“It’s very much an honor,” said Pablo Acuna. “I felt joy and pride having the presence of God at our house.”
That firm belief in the Real Presence is what the USCCB wants to encourage during the Eucharistic Revival. The Catholic faith holds that when priests say the Eucharistic Prayer during Mass, bread and wine are literally transformed into the Body and Blood of Jesus Christ. Yet according to a 2019 study by the Pew Forum on Religion and Public Life, only 31 percent of Catholics actually believe in the Real Presence of Christ in the Eucharist.
“That’s a scandal,” proclaimed Bishop Rojas during his homily. “The world is too secular ... Every single time we celebrate, it’s Jesus himself.”
“I hope [this Eucharistic Revival] will bring more people that are Catholic to believe in the Real Presence of Jesus,” he said.
Ursula Hinkson sits on the diocesan Eucharistic Revival Planning Committee and helped keep eventgoers on route and out of traffic. She believes in the goals of the Revival, saying it’s easy to go through the motions at Mass.
“We step into church, we receive Communion, and we just walk away,” said Hinkson, a parishioner of Christ the Good Shepherd, Adelanto. “We have to remember we’re carrying the Body of Christ within us and be sacred as we receive that Sacrament.”
Vice Chancellor and Director of Communications John Andrews led the planning committee. He says he was gratified by the number of people that braved the elements in order to be a part of the procession.
“The Catholic faithful of this diocese never fail to show their love of God and the Eucharist in a public way,” said Andrews. “The people walked determinedly and joyfully in the heavy rain. I think they were hungry for something like this.”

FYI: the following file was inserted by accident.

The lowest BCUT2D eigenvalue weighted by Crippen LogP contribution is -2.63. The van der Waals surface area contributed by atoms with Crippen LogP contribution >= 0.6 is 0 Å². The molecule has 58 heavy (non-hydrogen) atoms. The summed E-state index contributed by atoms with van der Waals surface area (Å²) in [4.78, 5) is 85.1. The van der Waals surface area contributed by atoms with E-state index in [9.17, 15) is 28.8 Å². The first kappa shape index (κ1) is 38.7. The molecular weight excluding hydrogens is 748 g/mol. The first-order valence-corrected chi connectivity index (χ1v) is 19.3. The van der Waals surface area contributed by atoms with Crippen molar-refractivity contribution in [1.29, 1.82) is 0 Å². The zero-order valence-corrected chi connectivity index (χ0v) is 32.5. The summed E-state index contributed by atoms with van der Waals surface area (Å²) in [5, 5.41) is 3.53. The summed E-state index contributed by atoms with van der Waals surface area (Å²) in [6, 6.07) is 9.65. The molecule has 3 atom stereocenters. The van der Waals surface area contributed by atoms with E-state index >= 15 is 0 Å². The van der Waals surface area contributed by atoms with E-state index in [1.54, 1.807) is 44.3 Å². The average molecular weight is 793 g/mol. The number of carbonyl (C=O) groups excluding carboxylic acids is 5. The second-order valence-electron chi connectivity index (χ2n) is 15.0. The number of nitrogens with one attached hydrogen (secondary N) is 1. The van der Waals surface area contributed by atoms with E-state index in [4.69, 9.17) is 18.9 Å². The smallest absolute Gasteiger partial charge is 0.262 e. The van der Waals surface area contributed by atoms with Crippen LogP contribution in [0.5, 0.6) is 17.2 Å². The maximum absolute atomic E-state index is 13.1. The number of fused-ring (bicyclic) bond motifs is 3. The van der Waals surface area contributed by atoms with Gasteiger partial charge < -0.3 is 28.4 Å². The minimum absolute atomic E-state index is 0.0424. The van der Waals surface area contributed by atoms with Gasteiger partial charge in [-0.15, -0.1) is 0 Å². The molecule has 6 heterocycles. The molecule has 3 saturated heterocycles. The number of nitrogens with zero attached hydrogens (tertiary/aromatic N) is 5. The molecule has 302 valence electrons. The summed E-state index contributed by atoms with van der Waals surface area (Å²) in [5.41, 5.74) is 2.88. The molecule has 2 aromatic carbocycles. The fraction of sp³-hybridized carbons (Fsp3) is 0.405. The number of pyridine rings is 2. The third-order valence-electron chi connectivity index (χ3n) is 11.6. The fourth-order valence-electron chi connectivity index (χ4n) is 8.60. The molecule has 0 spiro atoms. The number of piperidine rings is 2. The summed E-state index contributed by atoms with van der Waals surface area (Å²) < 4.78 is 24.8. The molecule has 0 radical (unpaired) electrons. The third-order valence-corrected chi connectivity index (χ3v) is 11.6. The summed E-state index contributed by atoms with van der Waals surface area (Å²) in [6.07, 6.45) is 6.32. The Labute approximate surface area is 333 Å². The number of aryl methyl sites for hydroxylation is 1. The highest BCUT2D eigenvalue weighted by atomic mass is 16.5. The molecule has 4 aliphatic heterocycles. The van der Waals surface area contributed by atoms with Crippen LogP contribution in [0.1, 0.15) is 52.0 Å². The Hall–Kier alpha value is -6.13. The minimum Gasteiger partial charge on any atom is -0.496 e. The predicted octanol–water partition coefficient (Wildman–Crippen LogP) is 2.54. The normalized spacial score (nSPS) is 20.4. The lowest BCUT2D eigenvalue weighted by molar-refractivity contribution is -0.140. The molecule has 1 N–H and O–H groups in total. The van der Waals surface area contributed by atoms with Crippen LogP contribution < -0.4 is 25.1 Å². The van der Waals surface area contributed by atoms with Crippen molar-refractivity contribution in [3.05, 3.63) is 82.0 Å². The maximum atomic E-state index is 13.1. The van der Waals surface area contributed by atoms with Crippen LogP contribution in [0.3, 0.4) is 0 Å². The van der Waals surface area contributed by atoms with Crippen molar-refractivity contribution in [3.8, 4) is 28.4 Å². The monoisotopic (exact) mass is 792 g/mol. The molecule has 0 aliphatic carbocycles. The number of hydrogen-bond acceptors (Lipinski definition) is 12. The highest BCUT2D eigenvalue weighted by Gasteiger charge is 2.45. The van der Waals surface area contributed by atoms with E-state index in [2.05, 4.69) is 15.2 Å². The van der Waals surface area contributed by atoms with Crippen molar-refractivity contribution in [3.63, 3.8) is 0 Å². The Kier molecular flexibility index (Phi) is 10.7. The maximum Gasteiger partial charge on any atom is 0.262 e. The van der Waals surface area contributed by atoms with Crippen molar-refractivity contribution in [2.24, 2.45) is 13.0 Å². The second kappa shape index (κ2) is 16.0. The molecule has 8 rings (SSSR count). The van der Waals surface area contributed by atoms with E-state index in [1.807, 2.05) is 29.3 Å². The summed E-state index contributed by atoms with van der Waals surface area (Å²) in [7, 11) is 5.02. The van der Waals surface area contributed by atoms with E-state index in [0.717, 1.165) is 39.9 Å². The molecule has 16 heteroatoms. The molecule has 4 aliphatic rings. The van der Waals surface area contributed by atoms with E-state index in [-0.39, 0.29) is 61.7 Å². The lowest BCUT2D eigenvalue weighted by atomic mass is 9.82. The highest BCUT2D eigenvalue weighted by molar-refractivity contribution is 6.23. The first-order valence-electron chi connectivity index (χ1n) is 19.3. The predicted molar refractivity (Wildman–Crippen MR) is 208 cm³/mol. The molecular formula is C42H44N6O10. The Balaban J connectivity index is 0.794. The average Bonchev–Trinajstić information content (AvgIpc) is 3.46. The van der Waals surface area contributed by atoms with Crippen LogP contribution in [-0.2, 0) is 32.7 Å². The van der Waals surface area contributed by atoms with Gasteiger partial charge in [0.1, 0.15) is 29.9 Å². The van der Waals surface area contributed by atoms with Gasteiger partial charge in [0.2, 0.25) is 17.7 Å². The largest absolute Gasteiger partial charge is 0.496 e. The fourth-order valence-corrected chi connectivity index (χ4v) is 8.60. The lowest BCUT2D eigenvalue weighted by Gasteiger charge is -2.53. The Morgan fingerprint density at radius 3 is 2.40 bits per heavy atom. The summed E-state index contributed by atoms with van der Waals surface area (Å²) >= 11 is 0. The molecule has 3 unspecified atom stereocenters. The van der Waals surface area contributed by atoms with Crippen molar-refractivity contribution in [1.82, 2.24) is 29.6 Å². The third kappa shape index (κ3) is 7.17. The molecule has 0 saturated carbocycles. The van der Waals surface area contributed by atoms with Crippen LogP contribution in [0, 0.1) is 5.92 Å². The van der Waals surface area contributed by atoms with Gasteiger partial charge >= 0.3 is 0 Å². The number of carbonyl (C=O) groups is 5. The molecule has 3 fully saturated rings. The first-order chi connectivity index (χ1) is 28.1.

Andrews went on to say their resolve demonstrated to others what it really means to be Catholic, noting that people occasionally came out of their homes or businesses to watch the proceedings.
One of the largest groups in the procession came from Our Lady of Guadalupe, San Bernardino. Many wore parish sweatshirts and carried signs. RCIA teacher Noemi Trujillo invited her students so they could see they’re a part of something bigger than their own church community. The students, huddled under umbrellas, walked the procession, and took in the entire scene.
“We’re witnessing something grand here,” said Christopher Larios, an Our Lady of Guadalupe RCIA student. “It’s great to be a part of this huge loving community. I can’t take the Eucharist yet but when I do, I know I'll be receiving the presence and love of Christ.”
Some families walked with young children wrapped up in rain gear or bundled up in strollers. Jeannette Ali brought her six-year-old daughter Annika who attends Sacred Heart Academy in Redlands. Ali says she wanted her daughter to experience this “act of devotion” to Jesus.
“This is a historic event with the Bishop leading the procession and I wanted her to be a part of it,” explained Ali, parishioner at The Holy Name of Jesus in Redlands. “When she gets older, she’ll look back at this and be proud.”
After Mass, all were invited to the parish hall for food made by Cathedral volunteers. In its ongoing observance of the Eucharistic Revival, the Diocese will host a Eucharistic Congress on April 29.
Natalie Romano is a freelance writer and a parishioner of The Holy Name of Jesus in Redlands.